Commercial laboratory owners consider this a high price, since Unilab’s annual revenues are in the range of $300 million. Because Unilab already has a big chunk of the California laboratory market, Kelso’s strategy to grow the company after the acquisition will be watched with interest.
AMERIPATH ACQUIRES MORE PATHOLOGY GROUPS
MORE ACQUISITIONS WERE ANNOUNCED by AmeriPath, Inc. in September. The pathology-based physician practice management (PPM) company expanded its footholds in Wisconsin and Texas.
It acquired Associated Laboratory Physician Services of Wauwatosa, Wisconsin. This 18-physician practice serves the five hospitals of Milwaukee’s Covenant Healthcare System.
Winston N. Hollister, M.D. will be Managing Director of that AmeriPath business unit. He’s familiar to many pathologists as a recent past President of the American Pathology Foundation.
In Dallas, Pathology Associates of Texas has become an AmeriPath practice. This nine-physician group serves the two hospitals of the Harris Methodist Healthcare System. It also provides outreach services to several reference labs, including Quest Diagnostics Incorporated.
MEDPARTNERS IS DEAD! LONG LIVE CAREMARK Rx!
WHILE WE ARE ON THE SUBJECT of physician practice management companies, remember the PPM-behemoth known as MedPartners, Inc.?
The collapse of this $6.5 billion dollar giant caused the entire PPM industry to lose favor with Wall Street investors. It’s failure in California has left doctors holding $100 million in unpaid claims and hospitals holding another $200 million in unpaid claims. (See TDR, November 30, 1998.)
MedPartners recently announced that only 12 physician practices remain to be sold before it has totally exited the PPM business. To sever its past connections with its financial debacle as a PPM, MedPartners is assuming a new name.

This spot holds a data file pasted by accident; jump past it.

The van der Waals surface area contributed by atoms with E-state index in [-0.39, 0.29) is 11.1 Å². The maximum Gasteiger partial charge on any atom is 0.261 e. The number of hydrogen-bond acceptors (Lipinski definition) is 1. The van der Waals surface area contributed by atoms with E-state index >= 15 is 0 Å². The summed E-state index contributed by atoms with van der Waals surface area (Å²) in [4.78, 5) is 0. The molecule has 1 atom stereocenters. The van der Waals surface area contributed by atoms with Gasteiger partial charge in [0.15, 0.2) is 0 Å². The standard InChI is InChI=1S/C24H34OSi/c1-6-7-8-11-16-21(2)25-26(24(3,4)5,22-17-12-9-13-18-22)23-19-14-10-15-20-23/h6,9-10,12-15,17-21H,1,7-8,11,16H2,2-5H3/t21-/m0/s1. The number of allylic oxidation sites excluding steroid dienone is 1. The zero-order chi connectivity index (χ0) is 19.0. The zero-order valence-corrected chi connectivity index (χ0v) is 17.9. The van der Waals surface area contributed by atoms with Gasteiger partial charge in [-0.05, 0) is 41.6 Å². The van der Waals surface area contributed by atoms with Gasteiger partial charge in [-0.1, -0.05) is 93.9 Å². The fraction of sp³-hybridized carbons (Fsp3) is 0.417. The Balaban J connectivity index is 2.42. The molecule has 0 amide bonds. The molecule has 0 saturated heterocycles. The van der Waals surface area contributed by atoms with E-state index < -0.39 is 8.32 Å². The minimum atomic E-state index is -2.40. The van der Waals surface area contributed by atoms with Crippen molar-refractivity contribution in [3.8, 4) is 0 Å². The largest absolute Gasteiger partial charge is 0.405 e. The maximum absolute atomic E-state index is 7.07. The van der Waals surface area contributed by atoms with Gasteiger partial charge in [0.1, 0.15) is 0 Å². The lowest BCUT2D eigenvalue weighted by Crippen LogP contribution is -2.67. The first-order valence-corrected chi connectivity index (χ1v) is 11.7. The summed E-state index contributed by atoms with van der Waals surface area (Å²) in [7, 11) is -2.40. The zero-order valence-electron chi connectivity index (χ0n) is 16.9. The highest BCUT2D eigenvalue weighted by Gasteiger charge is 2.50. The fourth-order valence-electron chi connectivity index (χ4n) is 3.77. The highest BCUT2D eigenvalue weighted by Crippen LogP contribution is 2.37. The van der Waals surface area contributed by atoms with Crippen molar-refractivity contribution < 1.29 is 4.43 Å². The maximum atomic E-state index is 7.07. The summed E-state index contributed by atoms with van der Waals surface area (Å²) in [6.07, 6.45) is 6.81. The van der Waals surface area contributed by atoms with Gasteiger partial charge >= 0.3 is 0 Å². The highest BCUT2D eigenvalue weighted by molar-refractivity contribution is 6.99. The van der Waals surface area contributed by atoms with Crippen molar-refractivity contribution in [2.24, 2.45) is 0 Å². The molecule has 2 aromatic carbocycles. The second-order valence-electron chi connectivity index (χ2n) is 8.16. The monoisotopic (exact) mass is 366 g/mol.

It will now be known as Caremark Rx, Inc., and its major business service will be prescription benefit management. Once the New York Stock Exchange approves these arrangements, Caremark Rx will get a new trading symbol to replace the MDM it currently uses.
EPITOPE GETS NIH GRANT TO DEVELOP SALIVA-BASED SYPHILIS TEST
HOPING TO BROADEN THE USE of its patented oral fluid testing technology, Epitope, Inc. has obtained a $1.1 million Small Business Innovation Research Grant (SBIRG) from the National Institutes of Health (NIH).
The grant will fund development of a syphilis test using either blood or oral fluid samples. When successful, this saliva-based assay could affect testing volumes at clinical laboratories.
Currently there are 36 million syphilis tests done annually in the United States. That number is expected to increase as the Centers for Disease Control and Prevention (CDC) launches a nationwide program for the elimination of syphilis later this month.
Epitope wants to position itself in this market segment with its OraSure technology. Epitope’s HIV-1 test is already used in many AIDS clinics.